February 2012 Briefing - Pain Management
Here are what the editors at HealthDay consider to be the most important developments in Pain Management for February 2012. This roundup includes the latest research news from journal articles, as well as the FDA approvals and regulatory changes that are the most likely to affect clinical practice.
Sleeping Pill Use Linked to Greater Mortality Risk
TUESDAY, Feb. 28 (HealthDay News) -- Even relatively small doses of sleeping pills are associated with a more than three-fold higher risk of death, according to a study published online Feb. 27 in BMJ Open.
Low Back Pain Counseling Strategy Ups Return to Work
MONDAY, Feb. 27 (HealthDay News) -- Combining a disability evaluation with proactive counseling for workers with low back pain (LBP) results in a higher return-to-work rate, which is statistically significant at one year, according to a study published online Feb. 16 in Spine.
Multimodal Palliative Approach OK for Advanced Esophageal CA
MONDAY, Feb. 27 (HealthDay News) -- For patients with advanced esophageal cancer, use of an individualized, multimodal approach with palliative intention achieves an acceptable mean survival time, with initial use of photodynamic therapy (PDT) offering significantly longer median survival compared to other modalities, according to the results of a single medical center study published online Feb. 14 in Lasers in Surgery and Medicine.
Pharmacist-Led Intervention Reduces Medical Errors
TUESDAY, Feb. 21 (HealthDay News) -- For clinics with computerized medical records, a pharmacist-led intervention significantly reduces the risk of medical errors and is likely to be cost-effective, according to a study published online Feb. 21 in The Lancet.
Classification-Based Therapy No Better for Back Pain
MONDAY, Feb. 20 (HealthDay News) -- Treatment of patients with lower back pain (LBP) using a classification-based physical therapy approach shows no statistically significant superiority to treatment with usual physical therapy care, according to a study published online Feb. 13 in Spine.
Overdose Prevention Programs Using Opioid Antagonist
THURSDAY, Feb. 16 (HealthDay News) -- Naloxone, an opioid antagonist, is being used by at least 188 overdose prevention programs in the United States, but many states with high death rates due to heroin or other opioid overdose do not include naloxone distribution in their programs, according to research published in the Feb. 17 issue of the U.S. Centers for Disease Control and Prevention's Morbidity & Mortality Weekly Report.
Biomarker Linked to Arthritis Severity at Hip but Not Knee
WEDNESDAY, Feb. 15 (HealthDay News) -- A new biomarker is associated with osteoarthritis severity at the hip but not the knee, according to a study published in the Feb. 10 issue of the Journal of Biological Chemistry.
Fibromyalgia Symptoms More Severe in Obese Patients
TUESDAY, Feb. 14 (HealthDay News) -- Patients with fibromyalgia who are severely obese have more severe symptoms and lower quality of life (QOL), according to a study published in the February issue of Arthritis Care & Research.
Risk of Collision Doubles for Drivers Using Cannabis
FRIDAY, Feb. 10 (HealthDay News) -- Drivers under the influence of cannabis are twice as likely to be involved in motor vehicle collisions, particularly fatal collisions, according to research published online Feb. 9 in BMJ.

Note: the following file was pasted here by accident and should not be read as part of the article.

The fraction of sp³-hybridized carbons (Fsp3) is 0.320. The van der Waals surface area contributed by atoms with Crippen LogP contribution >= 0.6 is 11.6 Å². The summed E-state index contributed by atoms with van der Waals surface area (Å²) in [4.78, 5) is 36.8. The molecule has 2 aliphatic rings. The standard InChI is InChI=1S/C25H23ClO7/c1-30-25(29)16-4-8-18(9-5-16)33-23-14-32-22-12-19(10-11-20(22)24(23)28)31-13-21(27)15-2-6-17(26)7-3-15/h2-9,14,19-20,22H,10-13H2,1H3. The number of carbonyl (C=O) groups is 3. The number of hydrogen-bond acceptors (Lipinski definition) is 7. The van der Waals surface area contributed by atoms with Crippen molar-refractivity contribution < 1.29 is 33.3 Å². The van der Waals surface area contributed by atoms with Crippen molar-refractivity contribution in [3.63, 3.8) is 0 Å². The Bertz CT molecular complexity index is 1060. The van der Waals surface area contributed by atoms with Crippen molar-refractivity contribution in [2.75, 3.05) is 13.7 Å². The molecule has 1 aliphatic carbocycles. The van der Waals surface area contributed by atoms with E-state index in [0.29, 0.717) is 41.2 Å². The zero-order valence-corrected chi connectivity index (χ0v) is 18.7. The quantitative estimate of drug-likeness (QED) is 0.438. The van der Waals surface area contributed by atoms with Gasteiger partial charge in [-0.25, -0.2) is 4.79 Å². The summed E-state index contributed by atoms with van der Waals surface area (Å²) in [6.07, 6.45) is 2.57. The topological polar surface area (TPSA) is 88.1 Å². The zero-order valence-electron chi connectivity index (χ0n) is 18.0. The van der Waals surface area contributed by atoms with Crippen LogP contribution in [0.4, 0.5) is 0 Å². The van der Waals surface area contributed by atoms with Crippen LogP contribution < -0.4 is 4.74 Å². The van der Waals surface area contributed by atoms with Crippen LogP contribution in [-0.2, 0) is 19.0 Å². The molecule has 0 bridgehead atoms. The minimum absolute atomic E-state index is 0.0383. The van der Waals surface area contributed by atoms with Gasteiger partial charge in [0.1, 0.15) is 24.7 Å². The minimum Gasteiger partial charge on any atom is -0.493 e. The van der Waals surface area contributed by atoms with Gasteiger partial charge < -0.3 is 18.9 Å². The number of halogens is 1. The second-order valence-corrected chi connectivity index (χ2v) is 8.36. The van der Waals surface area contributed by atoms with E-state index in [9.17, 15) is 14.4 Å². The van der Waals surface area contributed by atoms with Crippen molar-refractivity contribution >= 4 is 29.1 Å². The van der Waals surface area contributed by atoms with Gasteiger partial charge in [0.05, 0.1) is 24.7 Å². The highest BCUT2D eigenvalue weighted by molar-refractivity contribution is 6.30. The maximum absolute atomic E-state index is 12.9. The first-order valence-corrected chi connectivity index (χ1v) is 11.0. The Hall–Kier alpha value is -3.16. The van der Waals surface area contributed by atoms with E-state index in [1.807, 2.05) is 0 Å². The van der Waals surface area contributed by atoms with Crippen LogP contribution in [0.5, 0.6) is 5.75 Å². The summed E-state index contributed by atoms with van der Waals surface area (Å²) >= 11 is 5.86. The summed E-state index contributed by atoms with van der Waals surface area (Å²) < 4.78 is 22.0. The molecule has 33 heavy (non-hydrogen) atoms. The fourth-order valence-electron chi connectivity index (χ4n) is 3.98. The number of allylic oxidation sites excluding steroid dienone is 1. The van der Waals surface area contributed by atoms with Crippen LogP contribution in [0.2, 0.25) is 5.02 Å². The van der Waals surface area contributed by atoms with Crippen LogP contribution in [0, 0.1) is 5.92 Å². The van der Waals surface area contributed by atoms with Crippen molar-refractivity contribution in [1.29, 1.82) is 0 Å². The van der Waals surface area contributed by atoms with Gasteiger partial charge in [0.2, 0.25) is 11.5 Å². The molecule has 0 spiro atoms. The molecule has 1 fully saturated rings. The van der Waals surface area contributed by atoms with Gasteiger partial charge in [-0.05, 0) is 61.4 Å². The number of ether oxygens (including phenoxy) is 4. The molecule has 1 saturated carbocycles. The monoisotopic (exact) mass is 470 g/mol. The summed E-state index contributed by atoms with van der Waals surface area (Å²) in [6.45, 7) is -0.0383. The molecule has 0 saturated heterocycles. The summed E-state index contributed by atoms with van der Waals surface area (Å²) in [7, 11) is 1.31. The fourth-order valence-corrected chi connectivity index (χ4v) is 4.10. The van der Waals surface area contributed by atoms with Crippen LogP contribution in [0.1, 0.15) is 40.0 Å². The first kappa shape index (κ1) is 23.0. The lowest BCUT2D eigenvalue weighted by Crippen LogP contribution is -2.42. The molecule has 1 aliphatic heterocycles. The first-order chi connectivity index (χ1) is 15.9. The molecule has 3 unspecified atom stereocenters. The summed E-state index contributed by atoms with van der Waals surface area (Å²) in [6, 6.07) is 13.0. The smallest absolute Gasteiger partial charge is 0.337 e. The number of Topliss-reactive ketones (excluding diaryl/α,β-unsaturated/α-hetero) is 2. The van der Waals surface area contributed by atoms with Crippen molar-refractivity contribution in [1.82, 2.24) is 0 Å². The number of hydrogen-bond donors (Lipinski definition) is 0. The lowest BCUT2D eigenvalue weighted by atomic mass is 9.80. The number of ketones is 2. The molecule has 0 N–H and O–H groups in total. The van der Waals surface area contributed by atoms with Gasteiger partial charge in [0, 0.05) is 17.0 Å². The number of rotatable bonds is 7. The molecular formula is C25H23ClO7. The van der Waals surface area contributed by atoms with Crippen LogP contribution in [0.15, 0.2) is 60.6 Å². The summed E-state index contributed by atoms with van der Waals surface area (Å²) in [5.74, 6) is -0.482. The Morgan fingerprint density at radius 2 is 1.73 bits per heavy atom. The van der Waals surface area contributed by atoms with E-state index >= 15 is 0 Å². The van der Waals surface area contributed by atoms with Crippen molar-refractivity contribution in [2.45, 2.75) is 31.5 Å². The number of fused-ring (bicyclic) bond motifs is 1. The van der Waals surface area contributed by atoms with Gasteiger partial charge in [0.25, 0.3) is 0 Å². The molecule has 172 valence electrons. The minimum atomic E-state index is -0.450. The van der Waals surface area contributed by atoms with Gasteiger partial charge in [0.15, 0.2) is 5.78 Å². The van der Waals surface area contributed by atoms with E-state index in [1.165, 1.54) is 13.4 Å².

Intracerebroventricular Opioid Infusion Feasible at Home
THURSDAY, Feb. 9 (HealthDay News) -- Intracerebroventricular (ICV) infusion of opioids is safe and effective for the treatment of nonresponsive pain in terminally-ill patients in home settings, according to a review published online Feb. 1 in the British Journal of Clinical Pharmacology.
Polyethylene Glycol Repairs Severed Nerves in Rats
TUESDAY, Feb. 7 (HealthDay News) -- Polyethylene glycol (PEG) may be useful for repairing severed nerves, according to two experimental studies published online Feb. 3 in the Journal of Neuroscience Research.
Subcortical Gray Matter Changes Seen in RA Patients
TUESDAY, Feb. 7 (HealthDay News) -- Compared with healthy control subjects, patients with rheumatoid arthritis (RA) have reduced intracranial volumes and structural changes in the subcortical gray matter, but do not have localized cortical gray matter atrophy, according to research published in the February issue of Arthritis & Rheumatism.
Massage Reduces Inflammation Following Hard Exercise
MONDAY, Feb. 6 (HealthDay News) -- Massage therapy following strenuous exercise reduces inflammation and promotes the growth of new mitochondria in skeletal muscle, according to a study published in the Feb. 1 issue of Science Translational Medicine.
Weight Loss Impacts Leg Muscle, Strength in Knee OA
MONDAY, Feb. 6 (HealthDay News) -- In patients with osteoarthritis (OA) of the knee, a 16-week low-energy diet program results in independent losses of leg muscle tissue and strength, and is accompanied by improvements in body mass-normalized muscle strength, according to research published in the February issue of Arthritis & Rheumatism.
RA Drug Trial Funding Source Not Linked to Outcome
MONDAY, Feb. 6 (HealthDay News) -- Rheumatoid arthritis (RA) drug therapy randomized controlled trials (RCTs) funded by industry are not more likely to result in a positive outcome, according to research published online Jan. 24 in Arthritis & Rheumatism.